CYCLAVANCE: Product Information

CYCLAVANCE- cyclosporine solution
Virbac AH Inc


Federal (USA) Law restricts this drug to use by or on the order of a licensed veterinarian. Keep this and all drugs out of reach of children.


CYCLAVANCEâ„¢ (cyclosporine oral solution) USP MODIFIED is an oral form of cyclosporine that immediately forms a microemulsion in an aqueous environment. Cyclosporine, the active ingredient in CYCLAVANCE, is a cyclic polypeptide, immune modulating agent consisting of 11 amino acids. It is produced as a metabolite by the fungal species Beauveria nivea.

Chemically, cyclosporine A is designated Cyclo[[(E)-(2S,3R,4R)-3-hydroxy-4-methyl-2-(methylamino)-6-octenoyl]-L-2-aminobutyryl-N-methylglycyl-N-methylL-leucyl-L-valyl-Nmethyl-L-leucyl-L-alanyl-D-ananyl-N-methyl-L-leucyl-N-methyl-L-leucyl-N-methyl-L-valyl].

structural formula
(click image for full-size original)


CYCLAVANCE is indicated for the control of atopic dermatitis in dogs weighing at least 4 lbs (1.8 kg) body weight.


Always Provide the Instructions for Assembling the Dispensing System and Preparing a Dose of CYCLAVANCE and the Information for Dog Owners with the prescription. The initial dose of CYCLAVANCE is 5 mg/kg/day as a single daily dose for 30 days. Following this initial daily treatment period, the dose of CYCLAVANCE may be tapered by decreasing the frequency of dosing to every other day or twice weekly, until a minimum frequency is reached which will maintain the desired therapeutic effect. CYCLAVANCE should be given at least one hour before or two hours after a meal. If a dose is missed, the next dose should be administered (without doubling) as soon as possible but dosing should be no more frequent than once daily. The dispensing system for the 5 and 15 mL vial sizes includes a 1 mL oral dosing syringe graduated in 0.01 mL increments. To dose the dog, administer 0.05 mL of CYCLAVANCE per 2.2 lbs of body weight. The dispensing system for the 30 and 50 mL vial sizes includes both a 1 mL oral dosing syringe graduated in 0.01 mL increments, and a 3 mL oral dosing syringe graduated in 0.1 mL increments. To dose the dog, administer 0.1 mL of CYCLAVANCE per 4.4 lbs of body weight. Do not rinse or clean the oral dosing syringe between uses. (See Instructions for Assembling the Dispensing System and Preparing a Dose of CYCLAVANCE.)


CYCLAVANCE is contraindicated for use in dogs with a history of neoplasia. Do not use in dogs with a hypersensitivity to cyclosporine.


CYCLAVANCE (cyclosporine oral solution) is a systemic immunosuppressant that may increase the susceptibility to infection and the development of neoplasia.

HUMAN WARNINGS: Not for human use. Keep this and all drugs out of reach of children. For use only in dogs. Special precautions to be taken when administering CYCLAVANCE in dogs: Do not eat, drink, smoke, or use smokeless tobacco while handling CYCLAVANCE. Wear gloves during administration. Wash hands after administration. In case of accidental ingestion, seek medical advice immediately and provide the package insert or the label to the physician.

People with known hypersensitivity to cyclosporine should avoid contact with CYCLAVANCE.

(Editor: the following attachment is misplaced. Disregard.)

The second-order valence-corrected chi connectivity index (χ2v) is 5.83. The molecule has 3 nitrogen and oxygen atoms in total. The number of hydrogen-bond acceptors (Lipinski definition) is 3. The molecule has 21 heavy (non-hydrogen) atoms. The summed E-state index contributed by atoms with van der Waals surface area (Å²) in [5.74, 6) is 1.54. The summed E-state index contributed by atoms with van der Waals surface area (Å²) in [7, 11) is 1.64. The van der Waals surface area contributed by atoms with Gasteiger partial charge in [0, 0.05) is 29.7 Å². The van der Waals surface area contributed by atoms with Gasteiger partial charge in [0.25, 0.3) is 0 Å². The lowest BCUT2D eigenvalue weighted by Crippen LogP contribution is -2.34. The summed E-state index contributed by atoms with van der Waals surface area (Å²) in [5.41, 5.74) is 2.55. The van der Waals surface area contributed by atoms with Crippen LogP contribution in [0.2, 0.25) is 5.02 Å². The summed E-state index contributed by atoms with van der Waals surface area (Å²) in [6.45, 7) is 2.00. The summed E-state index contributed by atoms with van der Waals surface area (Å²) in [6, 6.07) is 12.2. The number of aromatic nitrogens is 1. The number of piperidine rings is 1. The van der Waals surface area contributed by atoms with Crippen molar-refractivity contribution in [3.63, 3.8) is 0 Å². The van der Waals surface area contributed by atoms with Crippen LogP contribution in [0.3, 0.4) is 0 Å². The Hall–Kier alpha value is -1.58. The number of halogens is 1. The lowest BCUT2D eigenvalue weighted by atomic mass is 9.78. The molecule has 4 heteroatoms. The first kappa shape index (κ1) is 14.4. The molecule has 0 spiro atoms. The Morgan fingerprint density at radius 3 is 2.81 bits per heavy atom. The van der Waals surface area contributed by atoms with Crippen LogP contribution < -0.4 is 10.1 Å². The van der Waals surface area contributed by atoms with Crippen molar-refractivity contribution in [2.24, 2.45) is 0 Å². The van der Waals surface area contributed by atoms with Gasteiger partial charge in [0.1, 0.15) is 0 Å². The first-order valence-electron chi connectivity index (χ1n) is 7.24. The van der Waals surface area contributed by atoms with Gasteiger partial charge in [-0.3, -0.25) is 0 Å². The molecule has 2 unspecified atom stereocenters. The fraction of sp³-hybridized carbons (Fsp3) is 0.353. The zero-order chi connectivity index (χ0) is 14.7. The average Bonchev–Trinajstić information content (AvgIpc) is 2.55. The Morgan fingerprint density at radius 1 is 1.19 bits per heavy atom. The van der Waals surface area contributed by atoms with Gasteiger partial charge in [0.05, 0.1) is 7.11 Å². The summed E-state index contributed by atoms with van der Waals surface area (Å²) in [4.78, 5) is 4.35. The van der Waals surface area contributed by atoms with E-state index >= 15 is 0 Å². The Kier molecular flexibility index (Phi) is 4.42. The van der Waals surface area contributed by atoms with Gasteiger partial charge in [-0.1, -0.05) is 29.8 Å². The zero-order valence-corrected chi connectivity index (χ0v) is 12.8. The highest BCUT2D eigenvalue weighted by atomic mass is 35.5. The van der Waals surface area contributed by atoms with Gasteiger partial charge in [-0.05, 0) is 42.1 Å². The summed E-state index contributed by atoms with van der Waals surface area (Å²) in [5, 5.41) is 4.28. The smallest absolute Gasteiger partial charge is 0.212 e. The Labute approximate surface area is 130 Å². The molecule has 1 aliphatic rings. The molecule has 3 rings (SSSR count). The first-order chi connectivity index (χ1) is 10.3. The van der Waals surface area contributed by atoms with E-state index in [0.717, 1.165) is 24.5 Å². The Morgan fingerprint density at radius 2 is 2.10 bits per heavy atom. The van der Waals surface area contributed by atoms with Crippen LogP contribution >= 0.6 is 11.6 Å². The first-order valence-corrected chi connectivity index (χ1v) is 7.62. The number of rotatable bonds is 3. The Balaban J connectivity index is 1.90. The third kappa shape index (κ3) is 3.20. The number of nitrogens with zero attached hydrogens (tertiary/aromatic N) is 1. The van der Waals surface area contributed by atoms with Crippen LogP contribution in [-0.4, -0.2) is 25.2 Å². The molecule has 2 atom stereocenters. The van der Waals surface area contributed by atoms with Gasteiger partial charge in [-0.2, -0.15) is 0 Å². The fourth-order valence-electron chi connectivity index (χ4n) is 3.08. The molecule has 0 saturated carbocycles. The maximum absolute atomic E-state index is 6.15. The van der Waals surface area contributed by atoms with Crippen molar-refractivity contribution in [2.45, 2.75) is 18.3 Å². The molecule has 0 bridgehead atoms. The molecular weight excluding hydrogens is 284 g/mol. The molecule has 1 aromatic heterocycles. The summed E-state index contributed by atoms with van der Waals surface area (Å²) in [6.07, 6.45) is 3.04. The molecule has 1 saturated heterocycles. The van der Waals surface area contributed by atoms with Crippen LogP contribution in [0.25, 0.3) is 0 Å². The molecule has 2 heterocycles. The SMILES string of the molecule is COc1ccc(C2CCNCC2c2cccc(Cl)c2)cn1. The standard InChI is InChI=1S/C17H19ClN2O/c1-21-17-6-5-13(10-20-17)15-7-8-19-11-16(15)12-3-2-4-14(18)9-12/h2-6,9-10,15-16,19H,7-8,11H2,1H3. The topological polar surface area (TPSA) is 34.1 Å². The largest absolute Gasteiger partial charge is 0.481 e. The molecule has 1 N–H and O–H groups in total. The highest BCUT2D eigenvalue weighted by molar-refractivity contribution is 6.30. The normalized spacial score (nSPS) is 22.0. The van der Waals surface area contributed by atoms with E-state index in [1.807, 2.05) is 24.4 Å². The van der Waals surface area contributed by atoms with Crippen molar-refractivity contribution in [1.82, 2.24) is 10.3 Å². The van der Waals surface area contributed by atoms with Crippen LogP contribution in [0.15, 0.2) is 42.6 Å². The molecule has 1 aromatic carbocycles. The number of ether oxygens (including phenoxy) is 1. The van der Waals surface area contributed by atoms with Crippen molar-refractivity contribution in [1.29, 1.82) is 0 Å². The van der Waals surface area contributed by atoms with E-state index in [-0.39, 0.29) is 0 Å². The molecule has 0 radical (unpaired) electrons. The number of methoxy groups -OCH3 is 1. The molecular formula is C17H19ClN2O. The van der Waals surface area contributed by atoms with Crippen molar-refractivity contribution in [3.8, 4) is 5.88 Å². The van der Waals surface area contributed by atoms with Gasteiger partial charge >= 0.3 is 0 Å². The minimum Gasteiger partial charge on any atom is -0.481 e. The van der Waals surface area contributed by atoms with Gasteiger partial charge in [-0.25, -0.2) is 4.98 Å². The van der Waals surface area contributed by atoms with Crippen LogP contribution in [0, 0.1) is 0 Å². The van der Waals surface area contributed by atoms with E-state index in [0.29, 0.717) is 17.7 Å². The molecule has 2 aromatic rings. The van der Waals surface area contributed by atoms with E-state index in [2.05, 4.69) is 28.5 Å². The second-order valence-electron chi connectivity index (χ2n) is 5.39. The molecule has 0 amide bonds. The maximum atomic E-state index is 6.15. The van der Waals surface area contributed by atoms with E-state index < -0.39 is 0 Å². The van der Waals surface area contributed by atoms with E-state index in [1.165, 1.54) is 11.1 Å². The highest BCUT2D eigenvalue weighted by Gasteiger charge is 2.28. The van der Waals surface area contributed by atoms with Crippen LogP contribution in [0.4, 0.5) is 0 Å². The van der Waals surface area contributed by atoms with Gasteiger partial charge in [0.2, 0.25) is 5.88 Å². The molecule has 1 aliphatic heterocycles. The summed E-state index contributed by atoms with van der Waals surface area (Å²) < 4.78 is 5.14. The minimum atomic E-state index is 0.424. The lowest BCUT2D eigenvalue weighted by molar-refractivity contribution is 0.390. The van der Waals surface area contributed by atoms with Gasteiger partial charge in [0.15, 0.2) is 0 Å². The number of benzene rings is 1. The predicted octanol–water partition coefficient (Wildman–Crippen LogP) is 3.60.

The safety and effectiveness of cyclosporine has not been established in dogs less than 6 months of age or less than 4 lbs body weight. CYCLAVANCE is not for use in breeding dogs, pregnant or lactating bitches. As with any immunomodulation regimen, exacerbation of sub-clinical neoplastic and infectious conditions may occur. Gastrointestinal problems and gingival hyperplasia may occur at the initial recommended dose (See Animal Safety).

CYCLAVANCE may cause elevated levels of serum glucose, and should be used with caution in cases with diabetes mellitus. If signs of diabetes mellitus develop following the use of CYCLAVANCE, consideration should be given to tapering or discontinuing the dose.

CYCLAVANCE should be used with caution with drugs that affect the P-450 enzyme system. Simultaneous administration of CYCLAVANCE with drugs that suppress the P-450 enzyme system, such as azoles (e.g. ketoconazole), may lead to increased plasma levels of cyclosporine.

Since the effect of cyclosporine use on dogs with compromised renal function has not been studied, CYCLAVANCE should be used with caution in dogs with renal insufficiency.

There have been reports of convulsions in human adult and pediatric patients receiving cyclosporine, particularly in combination with high dose methylprednisolone (See Animal Safety).

Killed vaccines are recommended for dogs receiving CYCLAVANCE because the impact of cyclosporine on the immune response to modified live vaccines is unknown (See Animal Safety).


A total of 265 dogs were included in the field study safety analysis. One hundred and eleven (111) dogs were treated with placebo for the first 30 days. For the remainder of the study, all dogs received cyclosporine capsules.

Fourteen dogs withdrew from the study due to adverse reactions. Four dogs withdrew from the study after vomiting. One dog each withdrew from the study after diarrhea; vomiting, diarrhea and pruritus; vomiting, depression and lethargy; lethargy, anorexia and hepatitis; gingival hyperplasia, lethargy, polyuria/polydipsia and soft stool; seizure; sebaceous cyst; pruritus; erythema; or otitis externa.

Vomiting and diarrhea were the most common adverse reactions occurring during the study. In most cases, signs spontaneously resolved with continued dosing. In other cases, temporary dose modifications (brief interruption in dosing, divided dosing, or administration with a small amount of food) were employed to resolve signs.